St. Joseph candidates address past town board conflict
Past animosity among some members of the St. Joseph Town Board was a topic of discussion at a March 14 candidate forum at the town hall.
An audience member raised the issue by asking the candidates, through moderator Adele Dolan, how they would deal with conflict if they were elected.
The questioner reported having attended meetings in which board members engaged in "excessive bantering, crude language and a lack of cooperation."
"This is one of the main reasons I'm running for this position," said town chair candidate Dan Gavin.
He related being the eighth child in a family of 14 siblings and said he learned at an early age how to get along with people. That ability has also served him well in his career in the telecommunications industry, he said.
"I've learned over a lifetime of working with people that nothing gets done if you can't get along," Gavin said. "...I hope if I am elected I'll be able to conduct these meetings in such a way that everyone will be proud of it."
Gavin, who has served two four-year stints as a town board supervisor, said he never held animosity toward another board member, and didn't give other board members a reason to be angry with him.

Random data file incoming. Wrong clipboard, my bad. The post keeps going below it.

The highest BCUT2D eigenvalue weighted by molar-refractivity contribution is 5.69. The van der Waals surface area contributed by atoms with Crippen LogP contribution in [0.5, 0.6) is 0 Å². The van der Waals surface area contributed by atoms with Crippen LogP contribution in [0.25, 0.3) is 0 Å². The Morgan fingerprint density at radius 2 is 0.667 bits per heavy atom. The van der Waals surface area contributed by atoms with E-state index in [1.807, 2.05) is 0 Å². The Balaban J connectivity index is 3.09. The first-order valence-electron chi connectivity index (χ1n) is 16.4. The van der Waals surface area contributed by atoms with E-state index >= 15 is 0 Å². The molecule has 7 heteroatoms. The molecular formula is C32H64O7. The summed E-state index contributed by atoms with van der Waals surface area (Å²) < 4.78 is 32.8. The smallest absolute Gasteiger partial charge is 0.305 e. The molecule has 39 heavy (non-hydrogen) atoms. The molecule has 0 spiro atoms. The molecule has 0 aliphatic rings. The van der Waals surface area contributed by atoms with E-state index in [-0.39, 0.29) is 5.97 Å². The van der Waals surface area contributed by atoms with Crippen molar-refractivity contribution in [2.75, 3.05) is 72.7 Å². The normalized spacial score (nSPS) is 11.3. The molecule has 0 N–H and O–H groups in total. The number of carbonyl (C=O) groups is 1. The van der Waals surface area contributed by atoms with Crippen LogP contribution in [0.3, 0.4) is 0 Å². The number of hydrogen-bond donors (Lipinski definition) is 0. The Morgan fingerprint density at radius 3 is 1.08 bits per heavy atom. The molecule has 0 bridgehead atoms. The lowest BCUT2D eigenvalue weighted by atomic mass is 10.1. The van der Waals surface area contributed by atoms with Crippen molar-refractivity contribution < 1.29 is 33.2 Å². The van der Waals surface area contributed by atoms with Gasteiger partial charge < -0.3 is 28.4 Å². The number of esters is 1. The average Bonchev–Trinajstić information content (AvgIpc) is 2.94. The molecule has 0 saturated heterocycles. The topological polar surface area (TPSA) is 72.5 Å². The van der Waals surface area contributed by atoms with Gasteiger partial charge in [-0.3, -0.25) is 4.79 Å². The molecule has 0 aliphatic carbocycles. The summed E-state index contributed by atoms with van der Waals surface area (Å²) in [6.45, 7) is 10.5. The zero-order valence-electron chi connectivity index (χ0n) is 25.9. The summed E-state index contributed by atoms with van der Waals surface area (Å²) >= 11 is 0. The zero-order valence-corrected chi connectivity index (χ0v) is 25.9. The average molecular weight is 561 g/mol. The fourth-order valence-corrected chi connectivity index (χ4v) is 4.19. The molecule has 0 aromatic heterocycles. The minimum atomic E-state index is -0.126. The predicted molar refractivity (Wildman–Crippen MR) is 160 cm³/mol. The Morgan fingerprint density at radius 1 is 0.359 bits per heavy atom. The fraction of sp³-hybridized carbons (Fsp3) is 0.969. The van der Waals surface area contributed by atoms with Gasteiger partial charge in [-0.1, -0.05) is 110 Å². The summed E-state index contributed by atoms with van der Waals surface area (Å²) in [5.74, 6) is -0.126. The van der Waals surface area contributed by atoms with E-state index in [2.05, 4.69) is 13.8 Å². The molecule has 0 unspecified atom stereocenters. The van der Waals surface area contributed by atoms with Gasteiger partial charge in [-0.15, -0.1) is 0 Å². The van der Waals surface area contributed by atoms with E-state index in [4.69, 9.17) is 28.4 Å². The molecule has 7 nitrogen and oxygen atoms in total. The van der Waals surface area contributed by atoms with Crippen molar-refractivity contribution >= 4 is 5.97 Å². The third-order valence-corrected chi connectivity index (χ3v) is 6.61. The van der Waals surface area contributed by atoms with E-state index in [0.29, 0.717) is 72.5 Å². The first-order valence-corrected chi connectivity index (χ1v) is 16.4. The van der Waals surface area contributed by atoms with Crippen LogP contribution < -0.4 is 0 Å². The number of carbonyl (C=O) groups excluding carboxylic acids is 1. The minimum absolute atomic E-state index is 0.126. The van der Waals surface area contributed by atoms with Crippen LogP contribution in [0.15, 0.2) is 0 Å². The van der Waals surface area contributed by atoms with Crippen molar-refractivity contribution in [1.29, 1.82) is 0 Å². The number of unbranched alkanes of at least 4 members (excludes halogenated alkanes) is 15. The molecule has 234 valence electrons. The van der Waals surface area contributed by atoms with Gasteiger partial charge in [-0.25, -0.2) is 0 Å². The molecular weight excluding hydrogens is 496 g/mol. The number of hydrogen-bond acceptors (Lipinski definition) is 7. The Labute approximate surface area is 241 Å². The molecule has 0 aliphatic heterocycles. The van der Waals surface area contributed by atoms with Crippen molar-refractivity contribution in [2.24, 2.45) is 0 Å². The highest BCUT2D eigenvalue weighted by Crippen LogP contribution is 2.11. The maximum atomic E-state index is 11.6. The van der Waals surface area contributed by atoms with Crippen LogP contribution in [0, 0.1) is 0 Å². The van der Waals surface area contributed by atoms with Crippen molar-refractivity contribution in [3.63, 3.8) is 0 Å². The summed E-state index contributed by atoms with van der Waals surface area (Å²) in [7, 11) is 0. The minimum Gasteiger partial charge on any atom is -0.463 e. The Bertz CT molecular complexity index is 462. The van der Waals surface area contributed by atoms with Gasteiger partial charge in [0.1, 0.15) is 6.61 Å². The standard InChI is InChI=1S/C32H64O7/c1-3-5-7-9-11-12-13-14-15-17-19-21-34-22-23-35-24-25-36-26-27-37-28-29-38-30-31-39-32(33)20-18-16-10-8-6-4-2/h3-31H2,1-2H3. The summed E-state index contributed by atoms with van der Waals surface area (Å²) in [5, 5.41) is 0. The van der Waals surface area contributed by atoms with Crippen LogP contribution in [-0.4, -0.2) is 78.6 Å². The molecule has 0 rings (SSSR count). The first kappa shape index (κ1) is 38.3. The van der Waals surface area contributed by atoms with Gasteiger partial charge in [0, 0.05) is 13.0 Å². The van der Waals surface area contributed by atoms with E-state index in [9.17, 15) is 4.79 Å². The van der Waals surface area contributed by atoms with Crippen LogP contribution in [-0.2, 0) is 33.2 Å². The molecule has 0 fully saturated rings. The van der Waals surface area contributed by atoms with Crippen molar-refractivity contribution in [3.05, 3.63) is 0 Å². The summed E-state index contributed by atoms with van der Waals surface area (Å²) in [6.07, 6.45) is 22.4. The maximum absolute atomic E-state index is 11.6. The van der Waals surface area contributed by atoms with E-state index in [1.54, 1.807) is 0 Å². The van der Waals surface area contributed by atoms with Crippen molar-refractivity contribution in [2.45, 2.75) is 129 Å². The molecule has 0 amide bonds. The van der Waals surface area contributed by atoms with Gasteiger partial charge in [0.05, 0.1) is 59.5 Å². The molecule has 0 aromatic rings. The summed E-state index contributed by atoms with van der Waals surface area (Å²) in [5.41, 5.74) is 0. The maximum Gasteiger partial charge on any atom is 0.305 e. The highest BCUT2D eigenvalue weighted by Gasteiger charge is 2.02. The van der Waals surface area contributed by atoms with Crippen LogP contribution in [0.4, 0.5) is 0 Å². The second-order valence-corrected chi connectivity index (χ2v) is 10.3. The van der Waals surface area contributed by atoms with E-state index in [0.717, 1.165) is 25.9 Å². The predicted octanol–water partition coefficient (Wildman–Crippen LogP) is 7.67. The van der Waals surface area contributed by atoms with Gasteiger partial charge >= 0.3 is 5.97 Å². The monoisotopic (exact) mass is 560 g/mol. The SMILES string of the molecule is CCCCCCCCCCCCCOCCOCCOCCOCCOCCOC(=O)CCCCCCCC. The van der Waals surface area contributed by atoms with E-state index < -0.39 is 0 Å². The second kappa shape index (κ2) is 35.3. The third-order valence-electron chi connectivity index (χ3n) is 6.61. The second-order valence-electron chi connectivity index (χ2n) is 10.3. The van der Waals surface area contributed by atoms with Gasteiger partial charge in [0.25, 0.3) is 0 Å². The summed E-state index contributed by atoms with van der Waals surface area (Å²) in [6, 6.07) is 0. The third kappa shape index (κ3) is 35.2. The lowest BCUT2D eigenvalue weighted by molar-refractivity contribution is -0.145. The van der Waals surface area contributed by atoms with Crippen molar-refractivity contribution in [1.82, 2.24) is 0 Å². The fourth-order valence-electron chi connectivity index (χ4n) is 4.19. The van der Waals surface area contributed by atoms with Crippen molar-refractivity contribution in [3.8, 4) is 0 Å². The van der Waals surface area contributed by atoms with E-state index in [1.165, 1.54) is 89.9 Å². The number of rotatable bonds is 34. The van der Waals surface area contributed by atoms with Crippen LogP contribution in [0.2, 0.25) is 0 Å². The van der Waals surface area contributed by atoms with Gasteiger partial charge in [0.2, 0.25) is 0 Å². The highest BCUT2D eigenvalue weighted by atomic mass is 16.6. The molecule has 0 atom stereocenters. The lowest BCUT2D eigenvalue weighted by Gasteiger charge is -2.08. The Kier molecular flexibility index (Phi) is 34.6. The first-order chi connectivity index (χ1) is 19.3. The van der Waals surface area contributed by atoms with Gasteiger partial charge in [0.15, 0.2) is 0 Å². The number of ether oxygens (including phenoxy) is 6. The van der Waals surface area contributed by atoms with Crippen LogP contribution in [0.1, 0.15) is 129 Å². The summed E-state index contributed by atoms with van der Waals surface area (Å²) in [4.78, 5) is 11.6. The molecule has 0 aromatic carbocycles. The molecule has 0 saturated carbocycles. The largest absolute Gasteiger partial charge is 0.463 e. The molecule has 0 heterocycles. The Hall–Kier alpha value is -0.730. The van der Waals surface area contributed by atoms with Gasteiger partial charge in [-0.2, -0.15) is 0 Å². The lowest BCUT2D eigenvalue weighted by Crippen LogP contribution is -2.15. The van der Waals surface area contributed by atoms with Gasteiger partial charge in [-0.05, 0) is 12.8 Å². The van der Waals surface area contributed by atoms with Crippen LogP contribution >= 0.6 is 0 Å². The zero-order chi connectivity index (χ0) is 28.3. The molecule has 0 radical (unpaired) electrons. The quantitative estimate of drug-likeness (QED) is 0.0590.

Kevin Adkins, Gavin's opponent for the town chair, responded to the question next.
"It was an interesting year," Adkins began. "I would say it's great for people to get along, but respect is earned."
Adkins and Gavin were also opponents in the 2010 election for the first supervisor position on the board. The election ended in a tie with each receiving 226 votes. Adkins won a coin flip to determine the winner.
Early in his term, Adkins was frequently at odds with Town Chairperson Theresa Johnson.
"In the past couple of months, it has gone better," Adkins said at the candidate forum. "I wish it had gone better at the beginning. You can go ahead and blame me for that. That's fine. But I will tell you that I work very hard to bring ideas, and I don't accept the word no. I research it, bring it forward, (and) just want a vote up or down."
He promised, in the future, to "work very, very hard to respect everybody on the board." He said he would respect fellow board members' opinions and try to find common ground with them.
"All I ask for is a vote up or down, and then I'm done," he said.
Gavin and Adkins stepped forward as candidates for town chair after Johnson announced three months ago that she wouldn't be seeking another term. She served as town chair for eight years.
Adkins will remain on the board whether or not he wins the election for town chair. He has a year left on his term as second supervisor. The board will appoint a replacement to the second supervisor position if Adkins is elected town chairperson.
Also participating in the forum were clerk/treasurer candidates Joan Gerhan and Mary Stanley; second supervisor candidates Fred Meyers and Jim Traeger; and fourth supervisor incumbent Rick Colbeth, who is unopposed in the April 5 election.
Gerhan and Stanley are vying to replace Marie Schmit as clerk/treasurer. Schmit is retiring after 12 years in the position.
Each of the candidates addressed the question about board conflict.
Stanley said it is important to listen to others with an open mind.
"There's always a middle ground," Stanley said. "There's always a way to compromise and (reach) a solution without bantering back and forth, yelling."